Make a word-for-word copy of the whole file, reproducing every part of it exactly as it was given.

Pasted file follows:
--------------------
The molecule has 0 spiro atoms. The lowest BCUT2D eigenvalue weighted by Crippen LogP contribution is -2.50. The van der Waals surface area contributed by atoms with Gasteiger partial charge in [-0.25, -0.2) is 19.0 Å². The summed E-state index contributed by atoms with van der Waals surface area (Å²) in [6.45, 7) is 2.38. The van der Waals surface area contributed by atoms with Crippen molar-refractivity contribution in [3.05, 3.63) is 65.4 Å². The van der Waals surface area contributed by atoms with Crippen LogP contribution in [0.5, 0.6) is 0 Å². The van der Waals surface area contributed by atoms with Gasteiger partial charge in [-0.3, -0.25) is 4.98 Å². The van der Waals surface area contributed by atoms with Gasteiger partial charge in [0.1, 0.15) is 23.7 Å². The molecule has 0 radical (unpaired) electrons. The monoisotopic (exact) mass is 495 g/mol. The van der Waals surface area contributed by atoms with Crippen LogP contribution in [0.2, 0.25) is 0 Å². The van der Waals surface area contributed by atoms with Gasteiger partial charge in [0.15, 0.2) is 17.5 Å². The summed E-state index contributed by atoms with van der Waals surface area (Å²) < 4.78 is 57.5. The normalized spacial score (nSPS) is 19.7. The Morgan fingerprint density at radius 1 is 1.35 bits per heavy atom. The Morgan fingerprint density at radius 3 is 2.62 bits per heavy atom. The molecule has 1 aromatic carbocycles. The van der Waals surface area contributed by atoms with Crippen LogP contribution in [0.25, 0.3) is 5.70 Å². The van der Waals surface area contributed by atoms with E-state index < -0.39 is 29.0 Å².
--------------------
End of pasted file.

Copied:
The molecule has 0 spiro atoms. The lowest BCUT2D eigenvalue weighted by Crippen LogP contribution is -2.50. The van der Waals surface area contributed by atoms with Gasteiger partial charge in [-0.25, -0.2) is 19.0 Å². The summed E-state index contributed by atoms with van der Waals surface area (Å²) in [6.45, 7) is 2.38. The van der Waals surface area contributed by atoms with Crippen molar-refractivity contribution in [3.05, 3.63) is 65.4 Å². The van der Waals surface area contributed by atoms with Crippen LogP contribution in [0.5, 0.6) is 0 Å². The van der Waals surface area contributed by atoms with Gasteiger partial charge in [-0.3, -0.25) is 4.98 Å². The van der Waals surface area contributed by atoms with Gasteiger partial charge in [0.1, 0.15) is 23.7 Å². The molecule has 0 radical (unpaired) electrons. The monoisotopic (exact) mass is 495 g/mol. The van der Waals surface area contributed by atoms with Crippen LogP contribution in [0.2, 0.25) is 0 Å². The van der Waals surface area contributed by atoms with Gasteiger partial charge in [0.15, 0.2) is 17.5 Å². The summed E-state index contributed by atoms with van der Waals surface area (Å²) < 4.78 is 57.5. The normalized spacial score (nSPS) is 19.7. The Morgan fingerprint density at radius 1 is 1.35 bits per heavy atom. The Morgan fingerprint density at radius 3 is 2.62 bits per heavy atom. The molecule has 1 aromatic carbocycles. The van der Waals surface area contributed by atoms with Crippen LogP contribution in [0.25, 0.3) is 5.70 Å². The van der Waals surface area contributed by atoms with E-state index < -0.39 is 29.0 Å².